Bfa 2016 Denoument

Denouement – curious arts

BFA 2016 Denoument

The Bachelor of Fine Arts Graduate Show 2016

Denouement (noun): the climax of a chain of events, usually when something is decided or made clear. New Oxford American Dictionary

The 2016 graduates of the Bachelor of Fine Arts degree at the University of Alberta are currently exhibiting their final work, titled Denouement, at the Fine Arts Building (FAB) Gallery. Julie-Ann Mercer, MA Candidate in the History of Art, Design and Visual Culture, interviewed three of the graduates about their work. This is what Holly Hughes, Alex Linfield, and Michelle Paterok had to say:

East Jerusalem painting by Michelle Paterok

East Jerusalem painting by Michelle Paterok

Describe your work in FAB Gallery. What materials and processes did you use to make your work?

Holly Hughes: My works Intrude and eleven year drip function as a combined installation with video and participatory elements. The bulk of the work involves what I’ve affectionately dubbed “the uterus tent” – taking the found form of a children’s play tent and transforming it with fabric and stuffed fabric forms I’ve sewn together as representations of endometriomas, which viewers are welcomed to climb inside. This is accompanied by a smaller repurposed medicine cabinet in which I’ve placed a video presenting my body as it is drenched in sauces reminiscent of blood.

Painting by Alex Linfield

Painting by Alex Linfield

Alex Linfield: My work in the gallery is simultaneously a photographic representation of space and a photographic representation of the object and material it is presented through. The image is hence both a sculpture and a two dimensional work. I use materials that people have pre-existing relationships with in order to cause viewers to view documentation differently. For instance I predominantly use 8.5 x 11” Xerox prints often found in proofing low quality photos but create relationships between the unprintable margin of the page and the illusory space of the image.

Michelle Paterok: I have four oil paintings in the show. They’re based on photographs I’ve taken, which I’ve reinterpreted through the process of painting.

What did you research to create your work? What were you influenced by?

Holly Hughes: This piece is part of a larger body of work, all of which were influenced by an on-going personal struggle with endometriosis and by extension the struggle of navigating through the healthcare system with a chronic illness that is grossly over-looked. This specific work was, truly, an act of catharsis, capturing my attempts to reach personal resolution with my body and the strain placed upon it and my mental health as I came to terms with a diagnosis eleven years after the initial onset of my symptoms.

Alex Linfield: A lot of how I came to my work was through researching the documentation process involved in archaeology. By this I mean the documentation of artifacts and piecing together assemblages in order to get a sometimes very degraded image of the past.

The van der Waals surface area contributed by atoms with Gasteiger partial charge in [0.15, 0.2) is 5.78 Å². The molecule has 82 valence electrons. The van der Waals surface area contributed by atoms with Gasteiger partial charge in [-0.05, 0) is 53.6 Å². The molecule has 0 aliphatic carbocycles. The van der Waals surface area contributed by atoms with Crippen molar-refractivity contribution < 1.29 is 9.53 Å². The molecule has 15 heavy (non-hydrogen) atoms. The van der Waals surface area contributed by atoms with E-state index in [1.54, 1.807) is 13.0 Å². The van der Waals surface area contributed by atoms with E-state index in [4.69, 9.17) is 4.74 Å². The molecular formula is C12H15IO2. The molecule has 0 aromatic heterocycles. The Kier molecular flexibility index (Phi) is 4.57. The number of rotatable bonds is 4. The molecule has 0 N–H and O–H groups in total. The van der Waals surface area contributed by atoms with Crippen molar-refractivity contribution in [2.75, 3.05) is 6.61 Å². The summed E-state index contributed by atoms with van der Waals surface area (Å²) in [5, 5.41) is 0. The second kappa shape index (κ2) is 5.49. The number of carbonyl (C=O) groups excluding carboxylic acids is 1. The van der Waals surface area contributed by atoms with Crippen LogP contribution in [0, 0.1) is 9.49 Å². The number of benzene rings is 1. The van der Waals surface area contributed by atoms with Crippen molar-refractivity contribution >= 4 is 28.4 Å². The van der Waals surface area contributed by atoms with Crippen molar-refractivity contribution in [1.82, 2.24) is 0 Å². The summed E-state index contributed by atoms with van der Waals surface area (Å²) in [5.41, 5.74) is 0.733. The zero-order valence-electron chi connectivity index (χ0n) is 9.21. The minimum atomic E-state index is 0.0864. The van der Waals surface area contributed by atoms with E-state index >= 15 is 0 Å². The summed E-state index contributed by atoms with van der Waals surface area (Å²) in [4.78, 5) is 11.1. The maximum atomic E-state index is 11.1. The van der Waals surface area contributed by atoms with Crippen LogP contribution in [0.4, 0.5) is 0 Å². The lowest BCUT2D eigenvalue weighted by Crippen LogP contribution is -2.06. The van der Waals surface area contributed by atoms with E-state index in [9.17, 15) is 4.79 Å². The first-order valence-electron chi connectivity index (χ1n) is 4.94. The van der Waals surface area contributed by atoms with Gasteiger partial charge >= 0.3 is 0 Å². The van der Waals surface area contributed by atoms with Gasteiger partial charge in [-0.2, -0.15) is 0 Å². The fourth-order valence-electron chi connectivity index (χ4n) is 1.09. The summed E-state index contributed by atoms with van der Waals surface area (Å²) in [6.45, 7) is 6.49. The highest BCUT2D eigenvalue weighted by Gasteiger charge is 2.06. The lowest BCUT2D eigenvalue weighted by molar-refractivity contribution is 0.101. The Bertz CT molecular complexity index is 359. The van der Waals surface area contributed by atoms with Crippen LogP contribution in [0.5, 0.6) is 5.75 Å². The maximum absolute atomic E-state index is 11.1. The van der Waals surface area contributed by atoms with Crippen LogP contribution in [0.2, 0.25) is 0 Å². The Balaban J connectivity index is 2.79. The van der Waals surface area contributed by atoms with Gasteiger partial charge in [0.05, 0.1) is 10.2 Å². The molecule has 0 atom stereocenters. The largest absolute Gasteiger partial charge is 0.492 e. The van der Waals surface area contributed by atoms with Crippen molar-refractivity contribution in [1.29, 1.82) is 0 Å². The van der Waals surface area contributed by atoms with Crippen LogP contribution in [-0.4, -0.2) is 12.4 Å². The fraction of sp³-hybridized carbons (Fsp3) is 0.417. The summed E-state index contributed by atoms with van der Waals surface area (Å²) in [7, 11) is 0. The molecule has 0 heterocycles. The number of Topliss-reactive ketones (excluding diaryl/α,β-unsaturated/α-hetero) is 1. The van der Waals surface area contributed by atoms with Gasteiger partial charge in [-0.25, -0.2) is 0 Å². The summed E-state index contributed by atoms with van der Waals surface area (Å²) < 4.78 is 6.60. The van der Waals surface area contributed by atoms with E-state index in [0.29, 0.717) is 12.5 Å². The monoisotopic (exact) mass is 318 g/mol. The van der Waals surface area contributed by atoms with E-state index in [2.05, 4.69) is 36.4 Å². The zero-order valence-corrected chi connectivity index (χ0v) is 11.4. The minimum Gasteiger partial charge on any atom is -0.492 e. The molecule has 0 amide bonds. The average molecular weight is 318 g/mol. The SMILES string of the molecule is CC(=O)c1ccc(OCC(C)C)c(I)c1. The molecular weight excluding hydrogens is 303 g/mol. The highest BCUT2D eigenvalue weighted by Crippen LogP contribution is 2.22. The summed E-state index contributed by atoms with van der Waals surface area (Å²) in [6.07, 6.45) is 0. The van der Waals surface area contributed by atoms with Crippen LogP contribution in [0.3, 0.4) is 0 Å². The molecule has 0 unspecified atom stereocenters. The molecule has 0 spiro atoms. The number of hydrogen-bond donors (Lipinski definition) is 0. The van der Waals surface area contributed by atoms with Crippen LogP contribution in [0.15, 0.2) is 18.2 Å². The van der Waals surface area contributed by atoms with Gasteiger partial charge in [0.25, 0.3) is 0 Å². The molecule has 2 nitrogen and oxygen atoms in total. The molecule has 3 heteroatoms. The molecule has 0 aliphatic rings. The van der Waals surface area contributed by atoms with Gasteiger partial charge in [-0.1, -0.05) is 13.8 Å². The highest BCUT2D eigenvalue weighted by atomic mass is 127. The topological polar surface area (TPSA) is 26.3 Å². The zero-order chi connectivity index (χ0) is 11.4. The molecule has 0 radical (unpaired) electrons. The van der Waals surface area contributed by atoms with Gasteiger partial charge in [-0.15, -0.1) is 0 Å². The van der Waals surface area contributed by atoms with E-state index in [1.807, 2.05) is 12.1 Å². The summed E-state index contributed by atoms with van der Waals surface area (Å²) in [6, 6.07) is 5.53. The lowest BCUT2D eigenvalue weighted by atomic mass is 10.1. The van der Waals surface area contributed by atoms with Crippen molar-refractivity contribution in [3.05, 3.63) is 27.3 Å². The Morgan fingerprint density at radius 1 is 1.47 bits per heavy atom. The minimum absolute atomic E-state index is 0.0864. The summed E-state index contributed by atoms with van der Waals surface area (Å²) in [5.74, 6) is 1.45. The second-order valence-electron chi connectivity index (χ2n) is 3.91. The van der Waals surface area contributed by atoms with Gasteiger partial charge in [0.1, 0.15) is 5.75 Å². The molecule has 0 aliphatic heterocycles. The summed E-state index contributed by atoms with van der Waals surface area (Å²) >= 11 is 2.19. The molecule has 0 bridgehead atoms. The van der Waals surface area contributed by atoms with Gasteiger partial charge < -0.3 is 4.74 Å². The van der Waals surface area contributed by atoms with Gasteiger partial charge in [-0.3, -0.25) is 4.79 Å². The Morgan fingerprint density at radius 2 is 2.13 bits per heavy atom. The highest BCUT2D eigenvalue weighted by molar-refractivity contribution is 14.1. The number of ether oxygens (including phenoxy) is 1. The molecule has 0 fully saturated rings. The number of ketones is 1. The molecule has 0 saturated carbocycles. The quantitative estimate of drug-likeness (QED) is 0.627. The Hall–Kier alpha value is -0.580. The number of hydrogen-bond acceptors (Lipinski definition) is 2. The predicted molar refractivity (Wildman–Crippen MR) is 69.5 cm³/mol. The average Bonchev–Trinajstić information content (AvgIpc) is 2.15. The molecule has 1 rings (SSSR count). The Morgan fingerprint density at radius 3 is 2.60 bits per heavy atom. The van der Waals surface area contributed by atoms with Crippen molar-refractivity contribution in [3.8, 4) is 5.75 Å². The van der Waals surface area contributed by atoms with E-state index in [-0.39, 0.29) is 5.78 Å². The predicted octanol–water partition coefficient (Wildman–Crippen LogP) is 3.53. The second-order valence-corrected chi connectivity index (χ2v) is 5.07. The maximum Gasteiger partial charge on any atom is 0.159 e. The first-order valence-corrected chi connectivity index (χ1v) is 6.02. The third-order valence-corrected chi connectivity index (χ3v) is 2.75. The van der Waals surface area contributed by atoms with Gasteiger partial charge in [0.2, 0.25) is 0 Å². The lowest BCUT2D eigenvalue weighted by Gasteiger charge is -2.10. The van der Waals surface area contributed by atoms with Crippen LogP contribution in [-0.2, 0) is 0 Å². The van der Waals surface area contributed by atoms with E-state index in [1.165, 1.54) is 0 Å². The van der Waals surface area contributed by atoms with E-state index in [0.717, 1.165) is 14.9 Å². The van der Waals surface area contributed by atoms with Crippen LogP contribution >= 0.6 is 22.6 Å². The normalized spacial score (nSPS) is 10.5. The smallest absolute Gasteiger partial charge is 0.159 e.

Michelle Paterok: My paintings reference photos that were taken both in Edmonton and in Israel/Palestine. The photos are mainly used as a starting point upon which I can improvise in order to capture a mood or atmosphere that the photograph alone doesn’t reflect. I am interested in exploring how memory and perception inform the way space is experienced, as well as how space is reconstructed in our memories.

Installation by Holly Hughes

Installation by Holly Hughes

How does your work contribute to current discussions in contemporary art?

Holly Hughes: I am interested in the way that art can function as something that is intensely personal whilst also being universally accessible. While grounded in exploring and discussing an individual experience with chronic illness, my work also contributes to discussing intersections of contemporary art, healthcare and medical practice, and feminist theory. I assume the role of female, patient, and artist, and each of these helps to frame my work as a site for critical dialogue. How can this work function to break down the expectations of productivity deemed so desirable by the art world, the medical world, the feminist movement, and Western society as a whole?

Installation by Holly Hughes
Installation by Holly Hughes
Painting - Ice Floes by Michelle Paterok
Painting – Ice Floes by Michelle Paterok
Paintings by Alex Linfield
Paintings by Alex Linfield

Alex Linfield: I think much of our current lives is lived through documented sources. Everyone knows how much of a surrogate experience social media has become, but sometimes when things such as the printed material have been in our lives for so long we completely forget how they function in influencing our views.

Michelle Paterok: Painting is my medium of choice because of its capacity to impart an indescribable resonance. In an era of ubiquitous photography and video, I feel that painting has the potential to communicate an effect unique to the medium. As well, to engage with painting is to participate in a conversation regarding its history and, in a sense, one’s own potential lineage within that history.

Presenter: The University of Alberta Bachelor of Fine Arts Class in cooperation with the University of Alberta Department of Art and Design
Event Title: Denoument
Dates: until April 30, 2016
Venue: FAB Gallery (1-1 Fine Arts Building, University of Alberta)
Hours: Tuesday to Friday: 10 a.m. – 5 p.m. Saturday: 2 p.m. – 5 p.m. Closed Monday
Admission: Free.

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